Like Kevin Barry, the two murdered volunteers, Sean South and Fergal O'Hanlon, became incredibly famous in death due to two ballads written about them: “Sean South of Garryowen” and “The Patriot Game.”
“Sean South of Garryowen” was written by Seamus O Dufaigh a week after his death, to the tune of a previous rebel ballad, “Roddy McCorley.”
“The Patriot Game” was written by Dominic Behan, brother of Brendan. It is a more complex song.
Of the two, “Sean South” is more popular. It is sung before and during Glasgow Celtic soccer games in Scotland. The Limerick hurling team, which won the 2018 All-Ireland final, sang it in the dressing room after the game. The song is known by millions of Irish and was allegedly even sung by British spies who learned the song for cover.
“The Patriot Game” lent itself to a movie (slightly different title, Patriot Games) starring Harrison Ford as secret agent Jack Ryan.
Sean South remains an enigmatic figure in Irish history. Somewhat like his hero, Patrick Pearse, he was a loner, deeply religious, and posthumously accused of fascist tendencies that are utterly unproven.
He was not born in Garryowen, a famous Limerick neighborhood. He came from Henry Street in Limerick.
A committed Irish language scholar, very few knew South had joined the IRA which was about to start its ill-fated border campaign in the 1950s which targeted police and army in border areas.
Along with South, was Fergal O’Hanlon who had not “just turned 16” but was close to 19. From a very strong Republican family, his involvement in the IRA was hardly surprising as he lived very close to the border in Co. Monaghan.
The night of the operation, the men met up in O’Hanlon’s house where the young volunteer told his mother she might never see this group again.
O'Hanlon's sister Pádraigín Uí Mhurchadha described the scene: "I remember Fergal, on the night, saying to my mother, ‘These men, give them a good meal because there are faces here tonight you won't see again.'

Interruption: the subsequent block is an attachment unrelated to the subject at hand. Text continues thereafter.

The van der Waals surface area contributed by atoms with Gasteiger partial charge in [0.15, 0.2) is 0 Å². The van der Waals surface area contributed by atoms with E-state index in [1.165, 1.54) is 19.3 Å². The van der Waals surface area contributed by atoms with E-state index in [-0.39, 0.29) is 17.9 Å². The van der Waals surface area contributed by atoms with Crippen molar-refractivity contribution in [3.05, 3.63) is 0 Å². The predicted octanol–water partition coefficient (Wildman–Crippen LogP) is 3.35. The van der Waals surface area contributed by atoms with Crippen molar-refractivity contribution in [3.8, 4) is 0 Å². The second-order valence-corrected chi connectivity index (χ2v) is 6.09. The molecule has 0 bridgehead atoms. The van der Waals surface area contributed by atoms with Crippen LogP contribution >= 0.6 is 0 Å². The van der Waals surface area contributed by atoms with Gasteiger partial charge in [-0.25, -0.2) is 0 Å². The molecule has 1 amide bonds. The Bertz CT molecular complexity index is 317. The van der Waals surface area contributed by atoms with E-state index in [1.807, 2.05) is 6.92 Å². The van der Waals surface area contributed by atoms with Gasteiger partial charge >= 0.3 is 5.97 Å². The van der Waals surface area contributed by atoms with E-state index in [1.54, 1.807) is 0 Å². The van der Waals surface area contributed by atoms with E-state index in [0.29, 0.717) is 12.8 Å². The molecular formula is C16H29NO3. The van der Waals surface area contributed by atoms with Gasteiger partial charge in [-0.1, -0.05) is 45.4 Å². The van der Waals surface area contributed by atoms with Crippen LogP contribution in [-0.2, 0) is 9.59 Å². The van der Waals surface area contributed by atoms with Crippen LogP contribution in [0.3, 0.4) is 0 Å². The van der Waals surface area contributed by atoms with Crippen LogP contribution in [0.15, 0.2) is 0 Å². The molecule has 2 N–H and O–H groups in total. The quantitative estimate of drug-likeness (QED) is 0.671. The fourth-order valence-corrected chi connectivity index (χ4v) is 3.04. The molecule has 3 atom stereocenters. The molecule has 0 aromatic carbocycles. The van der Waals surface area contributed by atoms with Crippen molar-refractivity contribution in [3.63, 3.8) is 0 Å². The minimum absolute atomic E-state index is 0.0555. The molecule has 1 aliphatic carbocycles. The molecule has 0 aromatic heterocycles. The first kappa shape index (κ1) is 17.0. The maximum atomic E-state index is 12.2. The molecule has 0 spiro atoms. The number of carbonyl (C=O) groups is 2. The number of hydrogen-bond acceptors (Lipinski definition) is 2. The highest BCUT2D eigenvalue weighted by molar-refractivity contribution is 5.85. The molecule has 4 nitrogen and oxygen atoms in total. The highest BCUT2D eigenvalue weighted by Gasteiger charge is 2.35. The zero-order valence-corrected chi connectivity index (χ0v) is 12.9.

"Now it turned out that he happened to be one of the men that she would not see again."
The “Sean South” song begins, “It was on a dreary New Year's Eve, as the shades of night came down. A lorry load of volunteers approached a border town.”
This is exactly what happened. The unit, actually led by veteran republican Sean Garland, hijacked a lorry outside the town of Brookeborough in Co. Fermanagh and headed straight for the Royal Ulster Constabulary (RUC) barracks in the town to blow it up.
Arriving outside the barracks, South and O’Hanlon and another volunteer were to blow open the doors of the barracks using explosives and grenades to destroy the building.
But the explosives failed to ignite and the grenades bounced back out of the windows, and one exploded instead under the truck.
The RUC was alerted by the commotion, and Sergeant Kenneth Cordner unleashed machine-gun fire as the IRA members tried to escape. South was very badly injured and close to death by the time he was loaded into the truck, while O’Hanlon was bleeding badly from leg wounds.
The IRA unit made its escape, but they had to abandon South and O’Hanlon in a cow byre as they jettisoned the truck.
By then, the RUC and British Army had sent a huge party in pursuit. They found South already dead and O’Hanlon dying. Some have always claimed they let him bleed to death, but that has never been established.
The IRA group eventually evaded all pursuit and crossed the border to safety. The mission had been an abject failure, but 20,000 showed up at South’s funeral and a similar number at O’Hanlon’s.
Then came the ballads that wrote the two men into Irish history forever.
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